, Volume 820, Issue 1, pp 115–133 | Cite as

A comparison of the taxonomic and trait structure of macroinvertebrate communities between the riffles and pools of montane headwater streams

  • David B. Herbst
  • Scott D. Cooper
  • R. Bruce Medhurst
  • Sheila W. Wiseman
  • Carolyn T. Hunsaker
Primary Research Paper


Macroinvertebrate community taxonomic and trait structure showed consistent differences between riffles and pools across 12 headwater streams in the Sierra Nevada (California) even as flows varied from wet to dry years and between seasons. Densities of Ephemeroptera, Plecoptera, Trichoptera, Elmidae, Orthocladiinae and Diamesinae midges, and mites were greater in riffles, whereas Tanypodinae, Chironominae, Sialis, and Pisidium were more abundant in pools. Pools had higher densities but estimated biomass was greater in riffles. Collector-gatherer and micropredator abundances were greater in pools whereas grazers, collector-filterers, and macropredators were more abundant in riffles. Stonefly shredders were most abundant in riffles but some caddis shredders were more abundant in pools. Trait state patterns were related to food resource and physical habitat differences between riffles and pools. Of the distinct pool–riffle differences we found among taxa, only about half conformed to expectations from the literature. Pool and riffle assemblages were most dissimilar at intermediate discharge and converged at low and high flows when one or the other habitat dominated. Bioassessment sampling will need to account for these flow-related differences. Benthic invertebrate communities in these mountain streams clearly differ between pools and riffles, but the relative extent of habitats and biological similarity shift with flow regime.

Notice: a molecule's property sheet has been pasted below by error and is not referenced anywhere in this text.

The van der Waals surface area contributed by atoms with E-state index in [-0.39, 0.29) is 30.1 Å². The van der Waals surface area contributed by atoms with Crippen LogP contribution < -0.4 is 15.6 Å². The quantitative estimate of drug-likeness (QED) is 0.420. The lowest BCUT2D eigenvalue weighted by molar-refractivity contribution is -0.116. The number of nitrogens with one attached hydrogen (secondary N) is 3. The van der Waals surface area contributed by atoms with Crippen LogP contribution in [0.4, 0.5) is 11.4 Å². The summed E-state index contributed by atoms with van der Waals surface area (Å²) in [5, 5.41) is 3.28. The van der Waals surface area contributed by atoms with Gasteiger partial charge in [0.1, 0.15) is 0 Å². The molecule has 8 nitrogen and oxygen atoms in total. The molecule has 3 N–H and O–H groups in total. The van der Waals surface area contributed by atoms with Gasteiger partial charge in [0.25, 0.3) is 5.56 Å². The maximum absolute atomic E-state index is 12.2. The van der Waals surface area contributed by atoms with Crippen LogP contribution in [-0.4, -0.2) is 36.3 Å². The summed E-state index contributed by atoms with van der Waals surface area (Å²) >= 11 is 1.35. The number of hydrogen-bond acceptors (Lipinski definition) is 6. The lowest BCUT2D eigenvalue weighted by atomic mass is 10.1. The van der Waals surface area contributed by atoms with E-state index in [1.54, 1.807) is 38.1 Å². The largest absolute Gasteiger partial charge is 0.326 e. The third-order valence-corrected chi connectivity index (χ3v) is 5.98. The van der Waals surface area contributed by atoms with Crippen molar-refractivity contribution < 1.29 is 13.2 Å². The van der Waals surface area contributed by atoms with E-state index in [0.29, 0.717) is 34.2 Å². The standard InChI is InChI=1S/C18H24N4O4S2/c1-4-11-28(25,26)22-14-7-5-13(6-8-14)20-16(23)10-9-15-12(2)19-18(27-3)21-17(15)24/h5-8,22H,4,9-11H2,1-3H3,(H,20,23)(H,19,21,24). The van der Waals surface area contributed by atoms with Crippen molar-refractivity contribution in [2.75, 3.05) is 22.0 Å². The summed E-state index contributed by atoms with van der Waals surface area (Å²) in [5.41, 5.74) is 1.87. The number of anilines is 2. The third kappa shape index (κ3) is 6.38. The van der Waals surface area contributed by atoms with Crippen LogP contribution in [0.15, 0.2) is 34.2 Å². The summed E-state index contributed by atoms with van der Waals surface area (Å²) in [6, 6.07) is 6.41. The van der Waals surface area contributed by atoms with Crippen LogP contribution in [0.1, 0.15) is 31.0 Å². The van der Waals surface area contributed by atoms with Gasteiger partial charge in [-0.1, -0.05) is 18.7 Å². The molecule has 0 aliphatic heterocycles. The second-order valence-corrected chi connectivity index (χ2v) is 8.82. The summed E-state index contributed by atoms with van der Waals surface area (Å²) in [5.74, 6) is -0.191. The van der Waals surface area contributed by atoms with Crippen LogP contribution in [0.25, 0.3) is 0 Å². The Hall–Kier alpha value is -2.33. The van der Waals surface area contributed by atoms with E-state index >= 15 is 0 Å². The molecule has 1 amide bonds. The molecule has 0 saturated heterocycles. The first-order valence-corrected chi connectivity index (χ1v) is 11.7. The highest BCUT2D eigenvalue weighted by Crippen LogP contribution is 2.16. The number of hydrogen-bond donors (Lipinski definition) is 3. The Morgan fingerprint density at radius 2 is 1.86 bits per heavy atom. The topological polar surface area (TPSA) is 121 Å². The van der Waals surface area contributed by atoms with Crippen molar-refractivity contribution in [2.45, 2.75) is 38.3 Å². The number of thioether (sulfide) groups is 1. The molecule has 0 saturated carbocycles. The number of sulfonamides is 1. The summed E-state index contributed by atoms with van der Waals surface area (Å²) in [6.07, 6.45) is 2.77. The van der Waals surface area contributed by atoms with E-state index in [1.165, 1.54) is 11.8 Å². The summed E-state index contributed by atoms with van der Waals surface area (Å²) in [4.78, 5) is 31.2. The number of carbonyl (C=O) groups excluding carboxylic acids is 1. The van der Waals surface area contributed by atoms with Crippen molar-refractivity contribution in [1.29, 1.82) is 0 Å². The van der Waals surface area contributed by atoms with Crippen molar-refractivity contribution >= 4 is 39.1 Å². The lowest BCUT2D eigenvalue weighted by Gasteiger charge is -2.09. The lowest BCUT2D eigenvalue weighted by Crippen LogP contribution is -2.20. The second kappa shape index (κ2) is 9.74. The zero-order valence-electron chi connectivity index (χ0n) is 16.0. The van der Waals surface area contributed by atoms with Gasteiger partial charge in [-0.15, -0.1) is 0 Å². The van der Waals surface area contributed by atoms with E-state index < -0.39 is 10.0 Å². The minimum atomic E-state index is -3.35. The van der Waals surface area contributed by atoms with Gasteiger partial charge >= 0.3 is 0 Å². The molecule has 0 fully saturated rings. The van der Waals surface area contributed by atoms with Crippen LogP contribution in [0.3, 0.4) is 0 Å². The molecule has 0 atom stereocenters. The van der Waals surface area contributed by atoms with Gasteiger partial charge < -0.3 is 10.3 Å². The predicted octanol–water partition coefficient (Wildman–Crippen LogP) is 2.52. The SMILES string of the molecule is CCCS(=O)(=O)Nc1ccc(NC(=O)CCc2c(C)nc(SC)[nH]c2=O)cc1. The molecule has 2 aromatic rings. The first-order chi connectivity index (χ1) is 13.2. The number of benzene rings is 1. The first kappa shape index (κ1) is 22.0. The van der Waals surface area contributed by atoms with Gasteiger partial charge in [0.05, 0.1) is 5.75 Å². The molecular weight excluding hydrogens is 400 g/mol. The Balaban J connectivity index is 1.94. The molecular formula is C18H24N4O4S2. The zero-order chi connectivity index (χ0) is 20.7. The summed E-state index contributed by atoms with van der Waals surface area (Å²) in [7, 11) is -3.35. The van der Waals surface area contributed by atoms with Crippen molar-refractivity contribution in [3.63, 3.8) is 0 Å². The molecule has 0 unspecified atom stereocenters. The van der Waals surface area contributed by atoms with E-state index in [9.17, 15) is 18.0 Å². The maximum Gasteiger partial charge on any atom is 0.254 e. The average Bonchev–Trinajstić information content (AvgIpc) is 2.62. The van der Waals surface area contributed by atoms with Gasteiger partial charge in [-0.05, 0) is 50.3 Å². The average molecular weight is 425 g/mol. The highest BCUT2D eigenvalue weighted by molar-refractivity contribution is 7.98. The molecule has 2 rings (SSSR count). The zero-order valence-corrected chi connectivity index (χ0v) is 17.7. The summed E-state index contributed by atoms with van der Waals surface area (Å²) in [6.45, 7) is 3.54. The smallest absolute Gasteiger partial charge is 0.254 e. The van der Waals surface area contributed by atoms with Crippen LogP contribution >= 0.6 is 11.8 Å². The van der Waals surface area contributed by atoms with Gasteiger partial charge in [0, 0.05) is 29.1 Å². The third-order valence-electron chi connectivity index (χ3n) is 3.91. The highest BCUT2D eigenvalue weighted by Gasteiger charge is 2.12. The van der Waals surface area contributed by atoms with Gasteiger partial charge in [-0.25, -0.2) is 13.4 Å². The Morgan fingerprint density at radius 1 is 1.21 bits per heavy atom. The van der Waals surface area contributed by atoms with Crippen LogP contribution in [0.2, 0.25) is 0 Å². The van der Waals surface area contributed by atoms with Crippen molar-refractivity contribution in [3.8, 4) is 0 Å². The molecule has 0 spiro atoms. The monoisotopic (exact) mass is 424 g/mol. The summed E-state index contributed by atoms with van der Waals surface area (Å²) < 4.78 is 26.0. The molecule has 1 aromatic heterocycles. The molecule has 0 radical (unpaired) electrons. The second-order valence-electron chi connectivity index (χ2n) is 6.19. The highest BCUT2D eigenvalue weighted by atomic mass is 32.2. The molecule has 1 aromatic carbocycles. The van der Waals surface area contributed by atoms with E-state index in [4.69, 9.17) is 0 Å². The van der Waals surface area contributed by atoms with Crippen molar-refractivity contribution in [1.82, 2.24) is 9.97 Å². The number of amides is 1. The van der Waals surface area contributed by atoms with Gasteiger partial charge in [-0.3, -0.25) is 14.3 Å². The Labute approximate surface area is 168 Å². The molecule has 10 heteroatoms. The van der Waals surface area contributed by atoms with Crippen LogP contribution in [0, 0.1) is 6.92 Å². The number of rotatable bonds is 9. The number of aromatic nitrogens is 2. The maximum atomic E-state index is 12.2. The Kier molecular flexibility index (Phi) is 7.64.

Stream invertebrates Pools Riffles Sierra Nevada Bioassessment Stream geomorphology Headwaters Habitat preference Patch dynamics 



This research was funded through Joint Venture Agreements between the Pacific Southwest Research Station, Forest Service, and the University of California, Santa Barbara (12-JV-11272139-070). We also received support in the early years from California’s State Water Resources Control Board, through Proposition 50 (the Water Security Clean Drinking Water, Coastal, and Beach Protection Act of 2002). We thank Ian Bell, Mike Bogan, Bruce Hammock, Jeff Kane, Sandi Roll, and Matt Wilson for laboratory and field assistance during this study. Helpful reviews from Sherri Johnson and Daren Carlisle improved this paper. We also thank the many Forest Service employees over the years who collected streamflow and stream habitat data for this project.

Supplementary material

10750_2018_3646_MOESM1_ESM.xlsx (56 kb)